Cray Supercomputers Get a Workout at Oak Ridge

By Nicole Hemsoth

October 27, 2006

With 54 teraflops of computing power, Oak Ridge National Laboratory's Cray XT3 is helping solve scientific grand challenges, but scheduling the many research projects and keeping the massive machine operating at peak capacity are challenges of their own.

The Cray, known as Jaguar, requires a complex infrastructure that can cool more than 5,000 dual-core processors; ensure reliable power; maintain optimum operation; and accommodate future expansion.

The facilities at ORNL are among the few in the world that meet these and other demanding criteria required for computer simulations at this scale in chemistry, combustion, astrophysics, biology, fusion, climate and physics.

Big science and the accompanying big applications that make the best use of the machine receive priority. In fact, ORNL frequently has a single project that uses all of the processors for up to 24 hours. The constant goal is to make the most of the computing resource.

“We have people and programs to ensure that we're utilizing the computer as efficiently as possible,” said Doug Kothe, director of science for the National Center for Computational Sciences. “That's part of our duty and responsibility to the taxpayers who support this leadership-class open resource.”

Built in to the design of Jaguar is the ability to detect and compensate for failures likely to occur in such a complex system. ORNL and Cray have people dedicated full time to keeping the machine operating.

Allocations of computing time (processor hours) for research projects are made under the U.S. Department of Energy's Innovative and Novel Computational Theory and Experiment program. Coordinated by DOE's Office of Science, INCITE is open to all scientific researchers and research organizations, including industry. The program is intended for computationally intensive research projects of large scale that can make high-impact scientific advances through the use of a large allocation of computer time, resources and data storage. Proposals are for projects that run for one to three years.

In the first phase of the INCITE awards process, proposals undergo a technical readiness review.

“We look at how the applications will utilize the capabilities of the Leadership Computing Facility supercomputing resources and make recommendations based on the scalability and performance of those applications,” said Ricky Kendall, group leader for the Scientific Computing Group at the Center for Computational Sciences. The technical readiness review team consists of scientists with diverse backgrounds and expertise in computational science.

In the second phase, DOE convenes a panel that reviews all aspects of the proposals for general scientific merit and comparisons are made across scientific disciplines. Proposals for 2007 awards were due in September. The panel will make recommendations to DOE, which will announce the awards in December.

Last year's call for INCITE proposals resulted in 43 submissions requesting more than 95 million processor hours. The proposals covered 11 scientific disciplines: accelerator physics, astrophysics, chemical sciences, climate research, computer science, engineering physics, environmental science, fusion energy, life sciences, materials sciences and nuclear physics.

A total of 18.2 million processor hours were awarded for 2006 INCITE and Leadership Computing Facility projects. Eighty percent of the Cray leadership-class computers — Jaguar and Phoenix — at ORNL are available to INCITE. Counting allocation awards from previous years, some 30 million processor hours are being run this year on ORNL's Jaguar and another nearly 6 million are being run on ORNL's Phoenix, a Cray X1E with 18.5 teraflops. The remaining allocations of computing time for this year were made for computers at Lawrence Berkeley, Argonne and Pacific Northwest national laboratories.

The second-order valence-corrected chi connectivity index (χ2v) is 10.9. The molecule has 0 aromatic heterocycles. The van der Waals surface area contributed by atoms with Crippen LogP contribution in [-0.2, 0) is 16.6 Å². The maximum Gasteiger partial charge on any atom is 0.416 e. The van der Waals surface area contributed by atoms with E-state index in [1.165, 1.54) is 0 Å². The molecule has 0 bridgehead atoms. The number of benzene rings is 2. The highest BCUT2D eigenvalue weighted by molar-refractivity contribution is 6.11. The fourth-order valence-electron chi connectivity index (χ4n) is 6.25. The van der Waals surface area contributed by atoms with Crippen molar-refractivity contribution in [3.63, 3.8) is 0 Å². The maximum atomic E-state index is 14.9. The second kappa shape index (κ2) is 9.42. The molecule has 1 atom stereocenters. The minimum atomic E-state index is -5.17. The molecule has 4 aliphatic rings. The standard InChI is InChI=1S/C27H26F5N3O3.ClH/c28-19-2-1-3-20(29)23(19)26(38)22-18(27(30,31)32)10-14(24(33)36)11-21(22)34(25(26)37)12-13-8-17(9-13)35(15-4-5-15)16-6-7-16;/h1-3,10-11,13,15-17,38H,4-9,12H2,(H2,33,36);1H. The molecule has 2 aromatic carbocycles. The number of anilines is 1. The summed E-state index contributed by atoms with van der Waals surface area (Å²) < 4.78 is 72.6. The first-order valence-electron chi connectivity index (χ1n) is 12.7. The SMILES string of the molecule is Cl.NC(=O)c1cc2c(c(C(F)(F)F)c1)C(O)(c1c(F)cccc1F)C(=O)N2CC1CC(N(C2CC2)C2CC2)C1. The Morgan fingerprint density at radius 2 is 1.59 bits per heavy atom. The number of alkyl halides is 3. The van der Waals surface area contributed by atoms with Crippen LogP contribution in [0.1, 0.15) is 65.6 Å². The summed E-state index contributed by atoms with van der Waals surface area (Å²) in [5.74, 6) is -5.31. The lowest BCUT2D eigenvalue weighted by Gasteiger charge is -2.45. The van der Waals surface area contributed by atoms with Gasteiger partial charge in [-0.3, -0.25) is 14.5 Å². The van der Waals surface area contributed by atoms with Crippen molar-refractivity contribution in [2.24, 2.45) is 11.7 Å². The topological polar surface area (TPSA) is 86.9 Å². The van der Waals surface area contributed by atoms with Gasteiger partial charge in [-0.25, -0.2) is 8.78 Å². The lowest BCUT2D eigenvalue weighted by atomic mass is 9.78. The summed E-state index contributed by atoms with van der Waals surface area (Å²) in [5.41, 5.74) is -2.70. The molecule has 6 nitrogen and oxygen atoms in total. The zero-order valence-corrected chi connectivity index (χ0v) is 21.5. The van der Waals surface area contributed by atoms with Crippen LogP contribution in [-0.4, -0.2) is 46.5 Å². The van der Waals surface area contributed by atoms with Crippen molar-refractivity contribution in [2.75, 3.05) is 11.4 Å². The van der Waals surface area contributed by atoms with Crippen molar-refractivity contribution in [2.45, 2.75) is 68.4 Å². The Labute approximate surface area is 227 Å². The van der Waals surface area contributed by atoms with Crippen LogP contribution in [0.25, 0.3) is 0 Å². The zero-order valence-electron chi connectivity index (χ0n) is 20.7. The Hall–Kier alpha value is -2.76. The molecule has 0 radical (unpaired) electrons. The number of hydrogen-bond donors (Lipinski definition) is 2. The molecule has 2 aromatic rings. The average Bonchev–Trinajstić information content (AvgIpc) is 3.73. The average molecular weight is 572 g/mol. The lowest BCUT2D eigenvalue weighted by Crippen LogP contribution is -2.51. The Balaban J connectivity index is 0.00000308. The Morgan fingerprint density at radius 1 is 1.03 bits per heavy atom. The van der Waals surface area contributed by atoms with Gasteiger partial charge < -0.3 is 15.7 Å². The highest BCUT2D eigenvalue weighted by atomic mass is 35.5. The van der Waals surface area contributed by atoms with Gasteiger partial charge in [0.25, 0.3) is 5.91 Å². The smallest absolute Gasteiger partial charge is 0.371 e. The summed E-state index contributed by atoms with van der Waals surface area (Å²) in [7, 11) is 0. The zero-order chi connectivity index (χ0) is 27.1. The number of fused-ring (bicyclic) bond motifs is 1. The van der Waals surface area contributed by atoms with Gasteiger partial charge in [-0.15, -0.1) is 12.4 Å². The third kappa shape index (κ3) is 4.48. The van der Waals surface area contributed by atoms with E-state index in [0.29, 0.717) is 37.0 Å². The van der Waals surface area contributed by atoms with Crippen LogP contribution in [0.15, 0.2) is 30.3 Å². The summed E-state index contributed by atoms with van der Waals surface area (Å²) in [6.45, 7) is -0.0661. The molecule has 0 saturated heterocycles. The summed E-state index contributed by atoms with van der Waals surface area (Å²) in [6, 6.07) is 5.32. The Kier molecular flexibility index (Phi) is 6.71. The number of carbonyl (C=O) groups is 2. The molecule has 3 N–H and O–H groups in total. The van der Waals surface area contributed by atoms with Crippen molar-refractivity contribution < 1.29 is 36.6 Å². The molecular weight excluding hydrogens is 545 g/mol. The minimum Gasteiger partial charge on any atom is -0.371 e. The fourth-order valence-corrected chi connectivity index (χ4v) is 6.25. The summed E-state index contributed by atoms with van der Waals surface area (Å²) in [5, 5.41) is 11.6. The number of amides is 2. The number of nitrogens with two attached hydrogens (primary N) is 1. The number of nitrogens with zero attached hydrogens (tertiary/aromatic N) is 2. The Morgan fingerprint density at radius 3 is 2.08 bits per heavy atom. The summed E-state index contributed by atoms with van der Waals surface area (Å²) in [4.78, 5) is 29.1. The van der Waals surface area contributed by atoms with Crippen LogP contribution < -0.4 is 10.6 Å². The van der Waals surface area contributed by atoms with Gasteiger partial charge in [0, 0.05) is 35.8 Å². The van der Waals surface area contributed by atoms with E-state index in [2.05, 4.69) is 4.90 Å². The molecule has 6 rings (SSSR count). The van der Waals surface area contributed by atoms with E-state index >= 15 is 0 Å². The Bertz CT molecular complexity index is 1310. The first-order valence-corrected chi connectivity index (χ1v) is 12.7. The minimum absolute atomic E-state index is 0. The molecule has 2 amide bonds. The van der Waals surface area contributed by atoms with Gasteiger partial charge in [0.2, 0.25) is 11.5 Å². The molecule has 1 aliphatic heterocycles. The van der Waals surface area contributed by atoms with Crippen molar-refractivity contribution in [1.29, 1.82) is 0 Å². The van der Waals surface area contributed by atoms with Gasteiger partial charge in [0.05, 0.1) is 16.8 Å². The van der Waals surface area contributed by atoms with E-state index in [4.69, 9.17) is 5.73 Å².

The largest Leadership Computing Facility project allocation at ORNL involves multidimensional simulations of core-collapse supernovae and consumes 3.55 million processor hours on Jaguar. The goal is to understand how stars more massive than 10 of our suns explode to produce many of the elements in the universe, like oxygen and iron, necessary for life. The lead researcher is Tony Mezzacappa of ORNL's Physics Division.

Next in line for processor hours with 3.5 million hours on Jaguar and 300,000 hours on Phoenix is a nano- and materials sciences project headed by Thomas Schulthess of the Computer Science and Mathematics Division and the Center for Nanophase Materials Sciences. The project is aimed at a better understanding of complex functional nanostructures, which could lead to more much faster and more energy efficient electronic devices, and better materials for energy storage, transmission and production.

A turbulent combustion project headed by Sandia's Jacqueline Chen is allocated 3 million Jaguar hours and 600,000 processor hours on Phoenix, and Don Batchelor of ORNL's Fusion Energy Division leads a wave-plasma simulation project also awarded 3 million processor hours on Jaguar. Batchelor's work could ultimately help solve one of the obstacles to making fusion a reality. Other users include Dreamworks Animation, The Boeing Company, General Atomics, Harvard University, Auburn University and the University of Washington/Howard Hughes Medical Institute.

The Jaguar is scheduled to be upgraded to 100 teraflops (100 trillion mathematical calculations per second) by the end of this year. ORNL is managed by UT-Battelle for the Department of Energy. More information about INCITE is available at http://hpc.science.doe.gov/allocations/incite/.

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Source: Oak Ridge National Laboratory

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